Cricket legend Shane Warne dead at 52

Published March 4, 2022
Shane Warne during a book signing event for his autobiography in Melbourne on October 19, 2018. — AFP
Shane Warne during a book signing event for his autobiography in Melbourne on October 19, 2018. — AFP

Australian cricketer Shane Warne, one of the finest leg-spin bowlers of all time whose talent and personality transcended the sport, died aged 52 on Friday.

Warne died from a suspected heart attack in Koh Samui, Thailand, his family confirmed in a statement.

“Shane was found unresponsive in his villa and despite the best efforts of medical staff, he could not be revived,” the statement read.

“The family requests privacy at this time and will provide further details in due course.”

Thai Police said they were not treating the death as suspicious.

Warne's associates staying in the same villa tried unsuccessfully to revive him, police added.

Credited for reviving the art of leg spin, Warne made his test debut in 1992 against India and by the time he ended his 15-year international career, the chubby spinner had established himself as one of the all-time greats of the game, bagging 708 wickets in 145 Tests.

He later played in the Indian Premier League (IPL) and other Twenty20 competitions before retiring from all cricket in 2013 but continued to be involved in the game as a broadcaster. Often called the best captain Australia never head, he inspired Rajasthan Royals to the inaugural IPL title in 2008.

Warne also had 293 wickets from 194 one-dayers and won the man-of-the-match award when Australia beat Pakistan in the 1999 World Cup final.

Rated among the five greatest cricketers of the 20th century, Warne was one of the game's prominent crowd-pullers whose craft as well as lifestyle often made headlines.

The wily spinner frequently courted controversy and served a 12-month ban after testing positive for banned diuretics in 2003.

Warne's death is the second major blow to Cricket Australia on Friday after another Australian legend, Rodney Marsh, also passed away earlier in the day.

Warne's last post on Twitter, 12 hours before his death was reported, was a tribute to Marsh.

“Sad to hear the news that Rod Marsh has passed. He was a legend of our great game and an inspiration to so many young boys and girls. Rod cared deeply about cricket and gave so much-especially to Australia and England players. Sending lots and lots of love to Ros and the family.”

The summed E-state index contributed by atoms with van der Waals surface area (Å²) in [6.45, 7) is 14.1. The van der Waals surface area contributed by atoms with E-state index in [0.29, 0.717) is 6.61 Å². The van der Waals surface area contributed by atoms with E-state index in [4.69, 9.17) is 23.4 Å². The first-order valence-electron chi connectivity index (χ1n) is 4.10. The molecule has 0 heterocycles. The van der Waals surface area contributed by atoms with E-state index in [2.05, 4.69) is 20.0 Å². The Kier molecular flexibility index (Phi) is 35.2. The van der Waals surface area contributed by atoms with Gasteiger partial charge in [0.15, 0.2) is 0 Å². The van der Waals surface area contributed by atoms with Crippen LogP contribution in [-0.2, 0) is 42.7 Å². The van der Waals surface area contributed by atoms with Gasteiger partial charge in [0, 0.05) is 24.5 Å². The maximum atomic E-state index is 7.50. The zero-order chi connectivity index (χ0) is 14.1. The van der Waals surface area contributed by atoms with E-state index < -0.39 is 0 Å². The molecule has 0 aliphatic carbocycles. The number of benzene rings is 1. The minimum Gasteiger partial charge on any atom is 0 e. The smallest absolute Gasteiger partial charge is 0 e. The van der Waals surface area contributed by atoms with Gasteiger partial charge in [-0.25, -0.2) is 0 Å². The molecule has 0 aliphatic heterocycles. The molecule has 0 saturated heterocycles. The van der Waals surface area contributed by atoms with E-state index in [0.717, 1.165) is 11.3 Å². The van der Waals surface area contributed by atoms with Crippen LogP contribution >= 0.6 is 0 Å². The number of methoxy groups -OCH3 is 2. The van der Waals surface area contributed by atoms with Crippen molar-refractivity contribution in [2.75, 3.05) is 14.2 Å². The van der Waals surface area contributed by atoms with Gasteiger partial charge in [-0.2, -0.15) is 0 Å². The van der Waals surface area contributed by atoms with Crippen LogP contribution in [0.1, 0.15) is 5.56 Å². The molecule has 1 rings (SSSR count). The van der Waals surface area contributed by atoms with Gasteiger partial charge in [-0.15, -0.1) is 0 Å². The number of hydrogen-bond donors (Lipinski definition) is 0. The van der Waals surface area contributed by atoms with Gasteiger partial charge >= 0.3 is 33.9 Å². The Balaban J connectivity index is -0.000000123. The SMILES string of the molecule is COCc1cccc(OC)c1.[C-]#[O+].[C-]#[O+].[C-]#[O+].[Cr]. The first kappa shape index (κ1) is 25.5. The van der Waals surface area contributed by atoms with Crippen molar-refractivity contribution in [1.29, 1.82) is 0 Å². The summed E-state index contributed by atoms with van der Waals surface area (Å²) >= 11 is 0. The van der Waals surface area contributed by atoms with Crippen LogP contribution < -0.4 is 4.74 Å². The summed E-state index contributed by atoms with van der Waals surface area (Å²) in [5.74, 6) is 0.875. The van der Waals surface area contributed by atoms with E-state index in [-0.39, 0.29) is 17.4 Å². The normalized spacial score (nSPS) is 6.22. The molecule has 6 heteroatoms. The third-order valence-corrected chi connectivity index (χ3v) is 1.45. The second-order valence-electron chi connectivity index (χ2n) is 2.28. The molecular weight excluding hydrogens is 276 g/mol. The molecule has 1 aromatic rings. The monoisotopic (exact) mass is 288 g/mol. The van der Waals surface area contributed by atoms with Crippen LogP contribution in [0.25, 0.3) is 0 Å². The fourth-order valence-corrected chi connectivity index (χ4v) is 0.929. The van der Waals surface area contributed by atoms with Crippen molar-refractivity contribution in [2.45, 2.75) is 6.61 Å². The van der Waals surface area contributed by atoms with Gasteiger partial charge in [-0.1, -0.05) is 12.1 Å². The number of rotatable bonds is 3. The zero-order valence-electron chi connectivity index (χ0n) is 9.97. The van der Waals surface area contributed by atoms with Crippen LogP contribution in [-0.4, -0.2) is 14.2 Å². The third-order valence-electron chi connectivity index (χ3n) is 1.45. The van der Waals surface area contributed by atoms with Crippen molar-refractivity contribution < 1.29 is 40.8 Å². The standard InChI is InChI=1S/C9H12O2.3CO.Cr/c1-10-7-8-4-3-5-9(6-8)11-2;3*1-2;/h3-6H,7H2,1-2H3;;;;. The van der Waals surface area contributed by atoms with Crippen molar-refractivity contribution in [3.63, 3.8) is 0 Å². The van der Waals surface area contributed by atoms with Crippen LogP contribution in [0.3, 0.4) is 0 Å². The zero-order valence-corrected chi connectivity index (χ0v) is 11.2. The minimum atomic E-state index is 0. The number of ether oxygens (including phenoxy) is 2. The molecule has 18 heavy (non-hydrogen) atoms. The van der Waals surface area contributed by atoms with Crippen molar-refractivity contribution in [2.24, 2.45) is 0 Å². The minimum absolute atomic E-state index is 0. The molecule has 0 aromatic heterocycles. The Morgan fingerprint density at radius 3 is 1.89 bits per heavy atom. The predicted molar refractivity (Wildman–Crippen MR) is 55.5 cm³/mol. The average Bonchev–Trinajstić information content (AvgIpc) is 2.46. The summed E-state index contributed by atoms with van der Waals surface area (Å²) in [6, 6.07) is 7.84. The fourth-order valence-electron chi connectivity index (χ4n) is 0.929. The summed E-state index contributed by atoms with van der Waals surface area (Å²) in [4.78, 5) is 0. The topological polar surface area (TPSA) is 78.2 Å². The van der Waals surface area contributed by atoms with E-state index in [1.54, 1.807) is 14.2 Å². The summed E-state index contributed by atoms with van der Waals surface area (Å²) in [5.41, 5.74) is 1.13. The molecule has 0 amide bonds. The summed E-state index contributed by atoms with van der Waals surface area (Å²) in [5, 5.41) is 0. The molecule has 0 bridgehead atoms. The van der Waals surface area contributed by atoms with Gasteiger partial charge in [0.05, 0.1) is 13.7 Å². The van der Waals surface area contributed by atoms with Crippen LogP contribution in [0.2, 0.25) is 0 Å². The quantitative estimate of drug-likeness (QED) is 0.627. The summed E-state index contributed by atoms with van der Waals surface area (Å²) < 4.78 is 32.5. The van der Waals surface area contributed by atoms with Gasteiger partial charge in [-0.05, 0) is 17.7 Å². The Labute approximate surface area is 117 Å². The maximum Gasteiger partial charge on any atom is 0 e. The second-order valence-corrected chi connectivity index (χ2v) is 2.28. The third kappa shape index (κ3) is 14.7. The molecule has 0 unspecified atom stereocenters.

'Devastating loss for cricket world'

The cricket fraternity expressed shock over Warne's sudden death as messages continued to pour in on social media websites.

Pakistan captain Babar Azam said he found it "hard to believe" that Warne was no more. "Such a devastating loss for the cricket world. He literally inspired generations with his magical leg spin," Azam wrote on Twitter.

Former Sri Lanka captain Kumar Sangakkara also expressed disbelief, saying that he was "absolutely shocked and gutted" to hear about the death of a "legend and friend".

Pace great Waqar Younis shared similar sentiments and said it was a "very, very sad day for our cricket community. The biggest superstar of my generation [is] gone".

Meanwhile, Australia opener David Warner grieved the loss of "two legends" — Warne and Marsh — saying that they had left too soon.

"I’m lost for words, and this is extremely sad," he tweeted.

Warne's great Indian rival Sachin Tendulkar was “shocked, stunned and miserable” at the death of the Australian stalwart.

“Will miss you Warnie. There was never a dull moment with you around, on or off the field. Will always treasure our on-field duels and off-field banter. You always had a special place for India and Indians had a special place for you,” Tendulkar tweeted.

West Indies great Sir Vivian Richards said he was "shocked to the core" after hearing about Warne's death.

"This can't be true ... There are no words to describe what I feel right now. A huge loss for cricket," he tweeted.

Veteran Shahid Afridi extended his "deepest condolences" to Warne's family.

With the Australian legend's death, he said, the "game of cricket has lost what I consider a university of leg-spin bowling today".

"I was inspired by his bowling from the start of my career and it was always a privilege to play against him," Afridi added.

Pakistan bowler Shadab Khan eulogised Warne as a cricketer who "inspired generations".

" There will be none like you (Warne) ... you are the reason so many of us started bowling leg spin," he tweeted.

Indian captain Rohit Sharma tweeted that "an absolute legend and champion of our game has left us."

Former England batsman Ian Bell remembered Warne as someone who was his "hero growing up and the greatest player I ever played against".

And former Indian Batsman Gautam Gambhir described Warne as one of the few who "can match their attitude with raw talent".

"Shane Warne made bowling look like magic!" he tweeted.

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